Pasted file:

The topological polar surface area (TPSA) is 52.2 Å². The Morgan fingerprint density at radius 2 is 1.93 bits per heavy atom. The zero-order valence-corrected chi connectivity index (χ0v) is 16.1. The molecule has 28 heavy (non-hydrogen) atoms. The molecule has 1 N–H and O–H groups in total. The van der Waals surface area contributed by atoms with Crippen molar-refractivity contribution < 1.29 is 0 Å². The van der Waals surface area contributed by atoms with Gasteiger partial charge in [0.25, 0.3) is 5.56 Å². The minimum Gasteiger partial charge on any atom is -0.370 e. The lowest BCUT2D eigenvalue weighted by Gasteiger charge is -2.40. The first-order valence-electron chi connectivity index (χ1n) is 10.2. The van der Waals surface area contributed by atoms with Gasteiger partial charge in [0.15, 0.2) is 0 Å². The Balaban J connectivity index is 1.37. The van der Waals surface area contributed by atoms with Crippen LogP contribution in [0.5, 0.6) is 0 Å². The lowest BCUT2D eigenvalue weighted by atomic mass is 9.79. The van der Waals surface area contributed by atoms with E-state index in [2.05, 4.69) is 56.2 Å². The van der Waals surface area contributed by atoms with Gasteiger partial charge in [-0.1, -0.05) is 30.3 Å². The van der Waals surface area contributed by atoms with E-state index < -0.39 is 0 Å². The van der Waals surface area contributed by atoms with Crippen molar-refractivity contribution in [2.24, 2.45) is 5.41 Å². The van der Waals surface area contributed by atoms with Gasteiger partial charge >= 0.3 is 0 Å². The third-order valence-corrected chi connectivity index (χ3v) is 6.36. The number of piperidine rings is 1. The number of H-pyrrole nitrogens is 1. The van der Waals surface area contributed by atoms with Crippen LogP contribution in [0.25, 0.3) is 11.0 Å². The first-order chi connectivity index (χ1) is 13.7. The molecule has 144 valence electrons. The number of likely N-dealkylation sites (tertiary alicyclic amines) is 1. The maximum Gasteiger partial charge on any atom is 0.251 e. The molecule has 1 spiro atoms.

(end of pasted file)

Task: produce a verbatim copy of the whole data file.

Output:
The topological polar surface area (TPSA) is 52.2 Å². The Morgan fingerprint density at radius 2 is 1.93 bits per heavy atom. The zero-order valence-corrected chi connectivity index (χ0v) is 16.1. The molecule has 28 heavy (non-hydrogen) atoms. The molecule has 1 N–H and O–H groups in total. The van der Waals surface area contributed by atoms with Crippen molar-refractivity contribution < 1.29 is 0 Å². The van der Waals surface area contributed by atoms with Gasteiger partial charge in [0.25, 0.3) is 5.56 Å². The minimum Gasteiger partial charge on any atom is -0.370 e. The lowest BCUT2D eigenvalue weighted by Gasteiger charge is -2.40. The first-order valence-electron chi connectivity index (χ1n) is 10.2. The van der Waals surface area contributed by atoms with Gasteiger partial charge in [0.15, 0.2) is 0 Å². The Balaban J connectivity index is 1.37. The van der Waals surface area contributed by atoms with Crippen LogP contribution in [0.5, 0.6) is 0 Å². The lowest BCUT2D eigenvalue weighted by atomic mass is 9.79. The van der Waals surface area contributed by atoms with E-state index in [2.05, 4.69) is 56.2 Å². The van der Waals surface area contributed by atoms with Gasteiger partial charge in [-0.1, -0.05) is 30.3 Å². The van der Waals surface area contributed by atoms with E-state index < -0.39 is 0 Å². The van der Waals surface area contributed by atoms with Crippen molar-refractivity contribution in [2.24, 2.45) is 5.41 Å². The van der Waals surface area contributed by atoms with Gasteiger partial charge >= 0.3 is 0 Å². The third-order valence-corrected chi connectivity index (χ3v) is 6.36. The number of piperidine rings is 1. The number of H-pyrrole nitrogens is 1. The van der Waals surface area contributed by atoms with Crippen LogP contribution in [0.25, 0.3) is 11.0 Å². The first-order chi connectivity index (χ1) is 13.7. The molecule has 144 valence electrons. The number of likely N-dealkylation sites (tertiary alicyclic amines) is 1. The maximum Gasteiger partial charge on any atom is 0.251 e. The molecule has 1 spiro atoms.